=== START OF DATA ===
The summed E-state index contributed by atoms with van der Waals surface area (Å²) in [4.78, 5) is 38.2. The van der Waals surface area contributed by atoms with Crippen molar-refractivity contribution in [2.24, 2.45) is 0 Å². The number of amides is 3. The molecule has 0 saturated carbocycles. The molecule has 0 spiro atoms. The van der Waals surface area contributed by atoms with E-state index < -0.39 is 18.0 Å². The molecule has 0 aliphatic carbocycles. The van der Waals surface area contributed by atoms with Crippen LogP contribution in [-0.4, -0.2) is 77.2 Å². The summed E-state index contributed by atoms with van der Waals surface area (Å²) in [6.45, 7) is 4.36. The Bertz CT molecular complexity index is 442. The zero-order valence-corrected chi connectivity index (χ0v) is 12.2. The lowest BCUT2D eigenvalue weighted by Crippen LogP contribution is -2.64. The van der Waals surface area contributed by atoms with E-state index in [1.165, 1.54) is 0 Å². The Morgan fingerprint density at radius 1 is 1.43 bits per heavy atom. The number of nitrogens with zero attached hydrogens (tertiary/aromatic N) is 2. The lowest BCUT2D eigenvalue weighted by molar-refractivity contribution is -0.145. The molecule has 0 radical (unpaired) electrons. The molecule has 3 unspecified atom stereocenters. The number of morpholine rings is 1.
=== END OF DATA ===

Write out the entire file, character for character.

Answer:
The summed E-state index contributed by atoms with van der Waals surface area (Å²) in [4.78, 5) is 38.2. The van der Waals surface area contributed by atoms with Crippen molar-refractivity contribution in [2.24, 2.45) is 0 Å². The number of amides is 3. The molecule has 0 saturated carbocycles. The molecule has 0 spiro atoms. The van der Waals surface area contributed by atoms with E-state index < -0.39 is 18.0 Å². The molecule has 0 aliphatic carbocycles. The van der Waals surface area contributed by atoms with Crippen LogP contribution in [-0.4, -0.2) is 77.2 Å². The summed E-state index contributed by atoms with van der Waals surface area (Å²) in [6.45, 7) is 4.36. The Bertz CT molecular complexity index is 442. The zero-order valence-corrected chi connectivity index (χ0v) is 12.2. The lowest BCUT2D eigenvalue weighted by Crippen LogP contribution is -2.64. The van der Waals surface area contributed by atoms with E-state index in [1.165, 1.54) is 0 Å². The Morgan fingerprint density at radius 1 is 1.43 bits per heavy atom. The number of nitrogens with zero attached hydrogens (tertiary/aromatic N) is 2. The lowest BCUT2D eigenvalue weighted by molar-refractivity contribution is -0.145. The molecule has 0 radical (unpaired) electrons. The molecule has 3 unspecified atom stereocenters. The number of morpholine rings is 1.